Thursday, May 18, 2017

SeaWorld Entertainment Plans New Sesame Place Park in the U.S. + Expansion in Orlando

SeaWorld Entertainment has announced that they have extended their existing, 37 year old agreement with Sesame Workshop through the end of 2031 and that it now includes the development of a new Sesame Place theme park in the U.S. and themed expansions at the company's existing parks.

The agreement will continue to have SeaWorld Entertainment as Sesame Workshop's only theme park partner in the U.S., and calls for at least one new Sesame Place park to open by mid-2021.  The location of this park has not yet been disclosed, but more parks are on the table for the future as well.

It was also mentioned in the press release that SeaWorld Orlando will build a new Sesame Street themed land at the park by fall 2022.  To me, it sounds like the dates given for the new park and new land are deadlines, so it's not to say that they will not open earlier.

Sesame Place in Pennsylvania © Google Maps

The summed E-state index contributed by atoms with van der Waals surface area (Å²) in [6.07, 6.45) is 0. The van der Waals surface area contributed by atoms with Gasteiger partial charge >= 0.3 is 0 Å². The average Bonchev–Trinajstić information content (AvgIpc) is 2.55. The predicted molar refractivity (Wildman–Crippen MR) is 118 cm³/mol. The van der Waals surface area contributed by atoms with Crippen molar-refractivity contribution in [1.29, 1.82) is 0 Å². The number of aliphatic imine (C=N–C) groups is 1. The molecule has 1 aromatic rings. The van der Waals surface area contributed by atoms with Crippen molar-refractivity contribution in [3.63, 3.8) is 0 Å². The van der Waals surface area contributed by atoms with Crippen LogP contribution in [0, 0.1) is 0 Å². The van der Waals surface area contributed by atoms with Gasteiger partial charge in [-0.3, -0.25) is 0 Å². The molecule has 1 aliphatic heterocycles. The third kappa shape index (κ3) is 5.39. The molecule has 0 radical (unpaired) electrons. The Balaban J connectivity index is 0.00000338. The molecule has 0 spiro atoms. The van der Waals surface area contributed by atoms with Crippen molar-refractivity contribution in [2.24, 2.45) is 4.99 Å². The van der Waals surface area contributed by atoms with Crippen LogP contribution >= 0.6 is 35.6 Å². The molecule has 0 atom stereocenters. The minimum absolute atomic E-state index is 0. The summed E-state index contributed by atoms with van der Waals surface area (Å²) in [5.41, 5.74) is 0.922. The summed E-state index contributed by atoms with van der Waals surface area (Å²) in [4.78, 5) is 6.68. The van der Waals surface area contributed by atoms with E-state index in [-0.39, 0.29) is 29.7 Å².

"We share Sesame's goal of educating and entertaining generations of children, and the extension of our partnership furthers SeaWorld's mission to provide guests with experiences that matter," said Joel Manby, President and Chief Executive Officer of SeaWorld Entertainment, Inc. "We are thrilled to be able to grow the presence of Sesame Place theme parks in the U.S. and help our company diversify its brand portfolio and expand into new areas." 

As for just where the new park is going, and how extensive the addition at SeaWorld Orlando will be, the Orlando Sentinel has some great hints on both. 

At SeaWorld Orlando it sounds like the Sesame Street land will replace Shamu's Happy Harbor, and will be designed to be more immersive than the lands that went into the two Busch Gardens parks.  The article quotes Mr. Manby as saying there will be Sesame Street itself to walk down, rides, a parade and more.  Honestly, aside from the water slides that just described the existing Sesame Place pretty well!

© Sesame Place
The new park is not going to Orlando, that seems for sure from the story.  Mr. Manby says that there are existing markets in the U.S. that are under served for preschool entertainment, and they will be easier and cost less to build than in the Orlando market.  

My first thought was to give it another go in Texas, as a Sesame Place existed there for only two years starting in 1982.  I'm not sure if the company has enough free land adjacent to SeaWorld San Antonio, but own the land for a new park certainly helps take a bit out of the budget!  Time will tell on this one.